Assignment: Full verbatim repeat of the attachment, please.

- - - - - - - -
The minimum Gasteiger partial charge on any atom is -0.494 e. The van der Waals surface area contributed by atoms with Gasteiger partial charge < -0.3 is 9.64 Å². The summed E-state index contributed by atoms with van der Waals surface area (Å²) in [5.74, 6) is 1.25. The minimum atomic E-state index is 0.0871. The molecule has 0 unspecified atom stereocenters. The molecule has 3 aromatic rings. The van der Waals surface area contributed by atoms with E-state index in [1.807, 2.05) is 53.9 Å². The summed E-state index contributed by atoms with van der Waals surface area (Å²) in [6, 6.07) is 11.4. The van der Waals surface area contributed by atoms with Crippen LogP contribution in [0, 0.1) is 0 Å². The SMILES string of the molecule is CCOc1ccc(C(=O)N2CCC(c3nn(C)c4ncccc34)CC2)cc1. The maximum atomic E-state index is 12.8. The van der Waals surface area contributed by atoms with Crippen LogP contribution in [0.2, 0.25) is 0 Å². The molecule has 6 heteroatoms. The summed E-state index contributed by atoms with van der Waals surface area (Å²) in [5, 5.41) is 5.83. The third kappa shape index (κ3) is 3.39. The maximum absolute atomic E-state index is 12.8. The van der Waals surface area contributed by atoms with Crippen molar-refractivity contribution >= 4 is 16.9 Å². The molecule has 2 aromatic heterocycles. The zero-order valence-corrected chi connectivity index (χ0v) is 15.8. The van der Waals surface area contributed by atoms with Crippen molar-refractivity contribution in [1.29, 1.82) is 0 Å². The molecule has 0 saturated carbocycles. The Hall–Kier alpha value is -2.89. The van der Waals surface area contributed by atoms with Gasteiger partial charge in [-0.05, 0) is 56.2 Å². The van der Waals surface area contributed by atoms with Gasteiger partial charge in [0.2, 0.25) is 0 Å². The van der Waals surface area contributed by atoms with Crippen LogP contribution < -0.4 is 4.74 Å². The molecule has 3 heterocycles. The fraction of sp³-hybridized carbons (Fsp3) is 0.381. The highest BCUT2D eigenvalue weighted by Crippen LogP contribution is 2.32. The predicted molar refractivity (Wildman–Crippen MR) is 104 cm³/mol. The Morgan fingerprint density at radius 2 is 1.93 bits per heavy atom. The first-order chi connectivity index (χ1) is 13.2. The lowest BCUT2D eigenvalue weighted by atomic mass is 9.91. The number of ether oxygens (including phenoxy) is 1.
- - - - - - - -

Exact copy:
The minimum Gasteiger partial charge on any atom is -0.494 e. The van der Waals surface area contributed by atoms with Gasteiger partial charge < -0.3 is 9.64 Å². The summed E-state index contributed by atoms with van der Waals surface area (Å²) in [5.74, 6) is 1.25. The minimum atomic E-state index is 0.0871. The molecule has 0 unspecified atom stereocenters. The molecule has 3 aromatic rings. The van der Waals surface area contributed by atoms with E-state index in [1.807, 2.05) is 53.9 Å². The summed E-state index contributed by atoms with van der Waals surface area (Å²) in [6, 6.07) is 11.4. The van der Waals surface area contributed by atoms with Crippen LogP contribution in [0, 0.1) is 0 Å². The SMILES string of the molecule is CCOc1ccc(C(=O)N2CCC(c3nn(C)c4ncccc34)CC2)cc1. The maximum atomic E-state index is 12.8. The van der Waals surface area contributed by atoms with Crippen LogP contribution in [0.2, 0.25) is 0 Å². The molecule has 6 heteroatoms. The summed E-state index contributed by atoms with van der Waals surface area (Å²) in [5, 5.41) is 5.83. The third kappa shape index (κ3) is 3.39. The maximum absolute atomic E-state index is 12.8. The van der Waals surface area contributed by atoms with Crippen molar-refractivity contribution >= 4 is 16.9 Å². The molecule has 2 aromatic heterocycles. The zero-order valence-corrected chi connectivity index (χ0v) is 15.8. The van der Waals surface area contributed by atoms with Crippen molar-refractivity contribution in [1.29, 1.82) is 0 Å². The molecule has 0 saturated carbocycles. The Hall–Kier alpha value is -2.89. The van der Waals surface area contributed by atoms with Gasteiger partial charge in [-0.05, 0) is 56.2 Å². The van der Waals surface area contributed by atoms with Gasteiger partial charge in [0.2, 0.25) is 0 Å². The van der Waals surface area contributed by atoms with Crippen LogP contribution < -0.4 is 4.74 Å². The molecule has 3 heterocycles. The fraction of sp³-hybridized carbons (Fsp3) is 0.381. The highest BCUT2D eigenvalue weighted by Crippen LogP contribution is 2.32. The predicted molar refractivity (Wildman–Crippen MR) is 104 cm³/mol. The Morgan fingerprint density at radius 2 is 1.93 bits per heavy atom. The first-order chi connectivity index (χ1) is 13.2. The lowest BCUT2D eigenvalue weighted by atomic mass is 9.91. The number of ether oxygens (including phenoxy) is 1.